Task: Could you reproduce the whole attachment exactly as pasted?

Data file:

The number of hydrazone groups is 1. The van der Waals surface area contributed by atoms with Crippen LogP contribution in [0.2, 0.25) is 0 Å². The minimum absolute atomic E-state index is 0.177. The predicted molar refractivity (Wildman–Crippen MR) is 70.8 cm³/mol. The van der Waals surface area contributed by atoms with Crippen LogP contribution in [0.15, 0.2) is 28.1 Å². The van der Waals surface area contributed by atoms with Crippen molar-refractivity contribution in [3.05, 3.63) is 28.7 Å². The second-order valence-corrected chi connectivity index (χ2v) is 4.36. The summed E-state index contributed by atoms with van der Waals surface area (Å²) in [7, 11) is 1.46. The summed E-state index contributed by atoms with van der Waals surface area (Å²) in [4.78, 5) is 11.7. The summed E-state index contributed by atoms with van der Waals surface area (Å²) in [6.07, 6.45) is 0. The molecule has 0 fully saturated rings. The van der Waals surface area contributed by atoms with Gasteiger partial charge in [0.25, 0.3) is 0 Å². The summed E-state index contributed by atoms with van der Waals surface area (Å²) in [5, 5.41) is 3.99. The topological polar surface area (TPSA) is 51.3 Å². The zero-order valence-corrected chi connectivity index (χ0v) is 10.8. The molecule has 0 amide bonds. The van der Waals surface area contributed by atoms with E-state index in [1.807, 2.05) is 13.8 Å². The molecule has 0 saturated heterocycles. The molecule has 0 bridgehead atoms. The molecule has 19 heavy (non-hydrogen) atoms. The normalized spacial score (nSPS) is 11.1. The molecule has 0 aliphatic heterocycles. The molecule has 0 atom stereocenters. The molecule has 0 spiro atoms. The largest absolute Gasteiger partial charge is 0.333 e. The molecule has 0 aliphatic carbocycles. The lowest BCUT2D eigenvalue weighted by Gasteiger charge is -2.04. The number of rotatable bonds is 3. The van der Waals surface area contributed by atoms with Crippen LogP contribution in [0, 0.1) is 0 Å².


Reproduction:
The number of hydrazone groups is 1. The van der Waals surface area contributed by atoms with Crippen LogP contribution in [0.2, 0.25) is 0 Å². The minimum absolute atomic E-state index is 0.177. The predicted molar refractivity (Wildman–Crippen MR) is 70.8 cm³/mol. The van der Waals surface area contributed by atoms with Crippen LogP contribution in [0.15, 0.2) is 28.1 Å². The van der Waals surface area contributed by atoms with Crippen molar-refractivity contribution in [3.05, 3.63) is 28.7 Å². The second-order valence-corrected chi connectivity index (χ2v) is 4.36. The summed E-state index contributed by atoms with van der Waals surface area (Å²) in [7, 11) is 1.46. The summed E-state index contributed by atoms with van der Waals surface area (Å²) in [4.78, 5) is 11.7. The summed E-state index contributed by atoms with van der Waals surface area (Å²) in [6.07, 6.45) is 0. The molecule has 0 fully saturated rings. The van der Waals surface area contributed by atoms with Gasteiger partial charge in [0.25, 0.3) is 0 Å². The summed E-state index contributed by atoms with van der Waals surface area (Å²) in [5, 5.41) is 3.99. The topological polar surface area (TPSA) is 51.3 Å². The zero-order valence-corrected chi connectivity index (χ0v) is 10.8. The molecule has 0 amide bonds. The van der Waals surface area contributed by atoms with E-state index in [1.807, 2.05) is 13.8 Å². The molecule has 0 saturated heterocycles. The molecule has 0 bridgehead atoms. The molecule has 19 heavy (non-hydrogen) atoms. The normalized spacial score (nSPS) is 11.1. The molecule has 0 aliphatic heterocycles. The molecule has 0 atom stereocenters. The molecule has 0 spiro atoms. The largest absolute Gasteiger partial charge is 0.333 e. The molecule has 0 aliphatic carbocycles. The lowest BCUT2D eigenvalue weighted by Gasteiger charge is -2.04. The number of rotatable bonds is 3. The van der Waals surface area contributed by atoms with Crippen LogP contribution in [0, 0.1) is 0 Å².